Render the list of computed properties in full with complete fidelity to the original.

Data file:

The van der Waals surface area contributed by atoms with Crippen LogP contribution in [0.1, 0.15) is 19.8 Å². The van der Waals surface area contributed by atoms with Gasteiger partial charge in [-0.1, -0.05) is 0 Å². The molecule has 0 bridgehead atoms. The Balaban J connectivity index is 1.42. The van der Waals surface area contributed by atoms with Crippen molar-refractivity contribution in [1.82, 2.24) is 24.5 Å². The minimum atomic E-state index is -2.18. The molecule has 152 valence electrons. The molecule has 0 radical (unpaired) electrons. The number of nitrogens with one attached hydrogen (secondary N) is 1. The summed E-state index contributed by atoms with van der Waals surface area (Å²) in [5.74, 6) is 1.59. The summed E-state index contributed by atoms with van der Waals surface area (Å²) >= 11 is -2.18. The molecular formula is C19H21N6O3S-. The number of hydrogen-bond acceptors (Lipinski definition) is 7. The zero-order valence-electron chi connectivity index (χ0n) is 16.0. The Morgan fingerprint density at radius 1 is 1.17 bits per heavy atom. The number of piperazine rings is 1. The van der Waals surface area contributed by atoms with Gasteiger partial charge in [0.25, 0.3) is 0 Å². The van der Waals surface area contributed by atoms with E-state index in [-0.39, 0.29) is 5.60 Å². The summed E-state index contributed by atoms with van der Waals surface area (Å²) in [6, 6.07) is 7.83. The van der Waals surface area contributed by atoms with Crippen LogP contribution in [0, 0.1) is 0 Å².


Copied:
The van der Waals surface area contributed by atoms with Crippen LogP contribution in [0.1, 0.15) is 19.8 Å². The van der Waals surface area contributed by atoms with Gasteiger partial charge in [-0.1, -0.05) is 0 Å². The molecule has 0 bridgehead atoms. The Balaban J connectivity index is 1.42. The van der Waals surface area contributed by atoms with Crippen molar-refractivity contribution in [1.82, 2.24) is 24.5 Å². The minimum atomic E-state index is -2.18. The molecule has 152 valence electrons. The molecule has 0 radical (unpaired) electrons. The number of nitrogens with one attached hydrogen (secondary N) is 1. The summed E-state index contributed by atoms with van der Waals surface area (Å²) in [5.74, 6) is 1.59. The summed E-state index contributed by atoms with van der Waals surface area (Å²) >= 11 is -2.18. The molecular formula is C19H21N6O3S-. The number of hydrogen-bond acceptors (Lipinski definition) is 7. The zero-order valence-electron chi connectivity index (χ0n) is 16.0. The Morgan fingerprint density at radius 1 is 1.17 bits per heavy atom. The number of piperazine rings is 1. The van der Waals surface area contributed by atoms with Gasteiger partial charge in [0.25, 0.3) is 0 Å². The van der Waals surface area contributed by atoms with E-state index in [-0.39, 0.29) is 5.60 Å². The summed E-state index contributed by atoms with van der Waals surface area (Å²) in [6, 6.07) is 7.83. The van der Waals surface area contributed by atoms with Crippen LogP contribution in [0, 0.1) is 0 Å².